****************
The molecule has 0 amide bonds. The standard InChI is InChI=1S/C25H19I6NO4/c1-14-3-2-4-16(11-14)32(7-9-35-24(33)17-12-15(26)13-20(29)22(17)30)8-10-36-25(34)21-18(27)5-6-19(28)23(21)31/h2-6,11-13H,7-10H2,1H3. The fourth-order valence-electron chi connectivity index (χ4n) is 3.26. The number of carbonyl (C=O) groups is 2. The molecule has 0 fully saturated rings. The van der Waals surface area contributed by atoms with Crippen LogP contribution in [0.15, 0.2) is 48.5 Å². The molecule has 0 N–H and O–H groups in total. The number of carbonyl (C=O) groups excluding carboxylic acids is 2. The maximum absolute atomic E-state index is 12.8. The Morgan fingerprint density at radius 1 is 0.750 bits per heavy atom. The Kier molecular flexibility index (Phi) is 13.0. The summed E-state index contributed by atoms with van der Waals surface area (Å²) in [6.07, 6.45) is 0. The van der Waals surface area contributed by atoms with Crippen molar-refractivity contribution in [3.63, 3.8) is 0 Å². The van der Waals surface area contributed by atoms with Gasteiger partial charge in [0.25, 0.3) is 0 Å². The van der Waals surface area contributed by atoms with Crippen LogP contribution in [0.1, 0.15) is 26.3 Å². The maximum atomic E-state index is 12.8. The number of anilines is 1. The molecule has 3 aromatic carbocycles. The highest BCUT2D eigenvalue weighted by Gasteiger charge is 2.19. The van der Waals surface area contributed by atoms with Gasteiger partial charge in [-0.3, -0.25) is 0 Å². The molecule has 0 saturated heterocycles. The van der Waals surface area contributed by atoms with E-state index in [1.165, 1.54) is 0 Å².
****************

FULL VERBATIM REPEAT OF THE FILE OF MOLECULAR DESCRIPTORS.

The molecule has 0 amide bonds. The standard InChI is InChI=1S/C25H19I6NO4/c1-14-3-2-4-16(11-14)32(7-9-35-24(33)17-12-15(26)13-20(29)22(17)30)8-10-36-25(34)21-18(27)5-6-19(28)23(21)31/h2-6,11-13H,7-10H2,1H3. The fourth-order valence-electron chi connectivity index (χ4n) is 3.26. The number of carbonyl (C=O) groups is 2. The molecule has 0 fully saturated rings. The van der Waals surface area contributed by atoms with Crippen LogP contribution in [0.15, 0.2) is 48.5 Å². The molecule has 0 N–H and O–H groups in total. The number of carbonyl (C=O) groups excluding carboxylic acids is 2. The maximum absolute atomic E-state index is 12.8. The Morgan fingerprint density at radius 1 is 0.750 bits per heavy atom. The Kier molecular flexibility index (Phi) is 13.0. The summed E-state index contributed by atoms with van der Waals surface area (Å²) in [6.07, 6.45) is 0. The van der Waals surface area contributed by atoms with Crippen molar-refractivity contribution in [3.63, 3.8) is 0 Å². The van der Waals surface area contributed by atoms with Gasteiger partial charge in [0.25, 0.3) is 0 Å². The van der Waals surface area contributed by atoms with Crippen LogP contribution in [0.1, 0.15) is 26.3 Å². The maximum atomic E-state index is 12.8. The number of anilines is 1. The molecule has 3 aromatic carbocycles. The highest BCUT2D eigenvalue weighted by Gasteiger charge is 2.19. The van der Waals surface area contributed by atoms with Gasteiger partial charge in [-0.3, -0.25) is 0 Å². The molecule has 0 saturated heterocycles. The van der Waals surface area contributed by atoms with E-state index in [1.165, 1.54) is 0 Å².